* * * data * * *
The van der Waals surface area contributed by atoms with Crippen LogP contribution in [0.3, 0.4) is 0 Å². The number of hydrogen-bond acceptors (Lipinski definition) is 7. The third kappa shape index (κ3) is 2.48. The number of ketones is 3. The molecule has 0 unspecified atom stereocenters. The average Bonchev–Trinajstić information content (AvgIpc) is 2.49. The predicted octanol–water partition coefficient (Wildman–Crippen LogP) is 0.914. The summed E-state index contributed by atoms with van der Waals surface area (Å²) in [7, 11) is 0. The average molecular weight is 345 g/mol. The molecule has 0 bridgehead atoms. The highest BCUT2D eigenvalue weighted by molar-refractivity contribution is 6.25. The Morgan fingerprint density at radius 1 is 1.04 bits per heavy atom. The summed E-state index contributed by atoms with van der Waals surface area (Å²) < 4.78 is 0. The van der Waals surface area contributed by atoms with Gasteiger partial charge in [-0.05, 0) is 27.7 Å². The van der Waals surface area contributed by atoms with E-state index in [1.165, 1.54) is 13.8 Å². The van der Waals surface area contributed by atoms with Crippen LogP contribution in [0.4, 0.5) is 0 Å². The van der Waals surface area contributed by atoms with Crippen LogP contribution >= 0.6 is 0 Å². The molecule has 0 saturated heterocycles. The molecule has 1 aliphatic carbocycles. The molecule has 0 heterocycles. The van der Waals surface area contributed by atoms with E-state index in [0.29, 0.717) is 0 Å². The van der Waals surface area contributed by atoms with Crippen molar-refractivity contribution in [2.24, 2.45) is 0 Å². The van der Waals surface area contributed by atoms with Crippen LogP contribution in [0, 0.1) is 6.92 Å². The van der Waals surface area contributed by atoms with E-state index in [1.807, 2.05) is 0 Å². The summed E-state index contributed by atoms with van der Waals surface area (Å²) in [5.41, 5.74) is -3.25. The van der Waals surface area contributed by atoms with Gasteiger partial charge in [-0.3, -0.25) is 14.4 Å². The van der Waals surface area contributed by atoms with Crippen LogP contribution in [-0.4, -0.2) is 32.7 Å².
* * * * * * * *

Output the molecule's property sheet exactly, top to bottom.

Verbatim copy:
The van der Waals surface area contributed by atoms with Crippen LogP contribution in [0.3, 0.4) is 0 Å². The number of hydrogen-bond acceptors (Lipinski definition) is 7. The third kappa shape index (κ3) is 2.48. The number of ketones is 3. The molecule has 0 unspecified atom stereocenters. The average Bonchev–Trinajstić information content (AvgIpc) is 2.49. The predicted octanol–water partition coefficient (Wildman–Crippen LogP) is 0.914. The summed E-state index contributed by atoms with van der Waals surface area (Å²) in [7, 11) is 0. The average molecular weight is 345 g/mol. The molecule has 0 bridgehead atoms. The highest BCUT2D eigenvalue weighted by molar-refractivity contribution is 6.25. The Morgan fingerprint density at radius 1 is 1.04 bits per heavy atom. The summed E-state index contributed by atoms with van der Waals surface area (Å²) < 4.78 is 0. The van der Waals surface area contributed by atoms with Gasteiger partial charge in [-0.05, 0) is 27.7 Å². The van der Waals surface area contributed by atoms with E-state index in [1.165, 1.54) is 13.8 Å². The van der Waals surface area contributed by atoms with Crippen LogP contribution in [0.4, 0.5) is 0 Å². The van der Waals surface area contributed by atoms with Crippen LogP contribution >= 0.6 is 0 Å². The molecule has 0 saturated heterocycles. The molecule has 1 aliphatic carbocycles. The molecule has 0 heterocycles. The van der Waals surface area contributed by atoms with E-state index in [0.29, 0.717) is 0 Å². The van der Waals surface area contributed by atoms with Crippen molar-refractivity contribution in [2.24, 2.45) is 0 Å². The van der Waals surface area contributed by atoms with Crippen LogP contribution in [0, 0.1) is 6.92 Å². The van der Waals surface area contributed by atoms with E-state index in [1.807, 2.05) is 0 Å². The summed E-state index contributed by atoms with van der Waals surface area (Å²) in [5.41, 5.74) is -3.25. The van der Waals surface area contributed by atoms with Gasteiger partial charge in [-0.3, -0.25) is 14.4 Å². The van der Waals surface area contributed by atoms with Crippen LogP contribution in [-0.4, -0.2) is 32.7 Å².